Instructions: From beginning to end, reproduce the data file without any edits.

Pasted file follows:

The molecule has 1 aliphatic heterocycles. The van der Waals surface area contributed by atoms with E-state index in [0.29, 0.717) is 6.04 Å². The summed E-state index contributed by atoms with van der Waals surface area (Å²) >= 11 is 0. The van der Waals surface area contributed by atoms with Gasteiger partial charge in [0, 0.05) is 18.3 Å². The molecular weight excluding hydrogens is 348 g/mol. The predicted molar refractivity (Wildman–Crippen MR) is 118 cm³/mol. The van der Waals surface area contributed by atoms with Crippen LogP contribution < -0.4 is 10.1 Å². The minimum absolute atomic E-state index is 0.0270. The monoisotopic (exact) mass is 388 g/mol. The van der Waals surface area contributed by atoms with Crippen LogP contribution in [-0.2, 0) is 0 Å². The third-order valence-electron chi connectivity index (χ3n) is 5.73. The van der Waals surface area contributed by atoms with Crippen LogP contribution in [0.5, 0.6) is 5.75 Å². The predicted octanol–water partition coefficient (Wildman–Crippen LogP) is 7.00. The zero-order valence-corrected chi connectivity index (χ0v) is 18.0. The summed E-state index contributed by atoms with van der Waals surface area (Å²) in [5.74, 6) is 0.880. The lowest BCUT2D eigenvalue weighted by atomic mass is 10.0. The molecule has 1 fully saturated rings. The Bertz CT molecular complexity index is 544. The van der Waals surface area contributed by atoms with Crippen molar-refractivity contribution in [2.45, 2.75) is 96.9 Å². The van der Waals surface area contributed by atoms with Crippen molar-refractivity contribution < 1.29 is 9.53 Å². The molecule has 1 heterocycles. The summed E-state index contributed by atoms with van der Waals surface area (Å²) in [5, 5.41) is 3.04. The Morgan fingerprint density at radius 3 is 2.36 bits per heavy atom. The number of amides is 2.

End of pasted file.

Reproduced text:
The molecule has 1 aliphatic heterocycles. The van der Waals surface area contributed by atoms with E-state index in [0.29, 0.717) is 6.04 Å². The summed E-state index contributed by atoms with van der Waals surface area (Å²) >= 11 is 0. The van der Waals surface area contributed by atoms with Gasteiger partial charge in [0, 0.05) is 18.3 Å². The molecular weight excluding hydrogens is 348 g/mol. The predicted molar refractivity (Wildman–Crippen MR) is 118 cm³/mol. The van der Waals surface area contributed by atoms with Crippen LogP contribution < -0.4 is 10.1 Å². The minimum absolute atomic E-state index is 0.0270. The monoisotopic (exact) mass is 388 g/mol. The van der Waals surface area contributed by atoms with Crippen LogP contribution in [-0.2, 0) is 0 Å². The third-order valence-electron chi connectivity index (χ3n) is 5.73. The van der Waals surface area contributed by atoms with Crippen LogP contribution in [0.5, 0.6) is 5.75 Å². The predicted octanol–water partition coefficient (Wildman–Crippen LogP) is 7.00. The zero-order valence-corrected chi connectivity index (χ0v) is 18.0. The summed E-state index contributed by atoms with van der Waals surface area (Å²) in [5.74, 6) is 0.880. The lowest BCUT2D eigenvalue weighted by atomic mass is 10.0. The molecule has 1 fully saturated rings. The Bertz CT molecular complexity index is 544. The van der Waals surface area contributed by atoms with Crippen molar-refractivity contribution in [2.45, 2.75) is 96.9 Å². The van der Waals surface area contributed by atoms with Crippen molar-refractivity contribution < 1.29 is 9.53 Å². The molecule has 1 heterocycles. The summed E-state index contributed by atoms with van der Waals surface area (Å²) in [5, 5.41) is 3.04. The Morgan fingerprint density at radius 3 is 2.36 bits per heavy atom. The number of amides is 2.